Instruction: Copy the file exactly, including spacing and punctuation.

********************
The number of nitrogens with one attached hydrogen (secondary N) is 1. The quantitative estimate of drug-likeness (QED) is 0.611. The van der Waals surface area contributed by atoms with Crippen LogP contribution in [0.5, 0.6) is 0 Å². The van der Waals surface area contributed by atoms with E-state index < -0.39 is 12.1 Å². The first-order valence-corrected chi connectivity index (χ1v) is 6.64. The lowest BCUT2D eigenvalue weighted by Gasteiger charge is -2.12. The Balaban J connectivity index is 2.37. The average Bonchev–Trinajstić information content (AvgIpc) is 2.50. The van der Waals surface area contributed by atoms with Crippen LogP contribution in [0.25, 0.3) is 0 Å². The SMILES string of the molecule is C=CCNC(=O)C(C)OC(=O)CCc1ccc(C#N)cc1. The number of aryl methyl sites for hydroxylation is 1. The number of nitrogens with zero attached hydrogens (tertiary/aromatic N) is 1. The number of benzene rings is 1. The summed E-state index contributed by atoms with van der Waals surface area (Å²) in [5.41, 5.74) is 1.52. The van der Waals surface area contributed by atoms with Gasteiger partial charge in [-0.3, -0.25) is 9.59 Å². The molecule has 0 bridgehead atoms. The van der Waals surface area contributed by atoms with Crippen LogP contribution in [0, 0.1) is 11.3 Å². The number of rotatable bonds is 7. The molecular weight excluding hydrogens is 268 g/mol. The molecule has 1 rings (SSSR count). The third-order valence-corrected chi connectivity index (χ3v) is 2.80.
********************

The number of nitrogens with one attached hydrogen (secondary N) is 1. The quantitative estimate of drug-likeness (QED) is 0.611. The van der Waals surface area contributed by atoms with Crippen LogP contribution in [0.5, 0.6) is 0 Å². The van der Waals surface area contributed by atoms with E-state index < -0.39 is 12.1 Å². The first-order valence-corrected chi connectivity index (χ1v) is 6.64. The lowest BCUT2D eigenvalue weighted by Gasteiger charge is -2.12. The Balaban J connectivity index is 2.37. The average Bonchev–Trinajstić information content (AvgIpc) is 2.50. The van der Waals surface area contributed by atoms with Crippen LogP contribution in [0.25, 0.3) is 0 Å². The SMILES string of the molecule is C=CCNC(=O)C(C)OC(=O)CCc1ccc(C#N)cc1. The number of aryl methyl sites for hydroxylation is 1. The number of nitrogens with zero attached hydrogens (tertiary/aromatic N) is 1. The number of benzene rings is 1. The summed E-state index contributed by atoms with van der Waals surface area (Å²) in [5.41, 5.74) is 1.52. The van der Waals surface area contributed by atoms with Gasteiger partial charge in [-0.3, -0.25) is 9.59 Å². The molecule has 0 bridgehead atoms. The van der Waals surface area contributed by atoms with Crippen LogP contribution in [0, 0.1) is 11.3 Å². The number of rotatable bonds is 7. The molecular weight excluding hydrogens is 268 g/mol. The molecule has 1 rings (SSSR count). The third-order valence-corrected chi connectivity index (χ3v) is 2.80.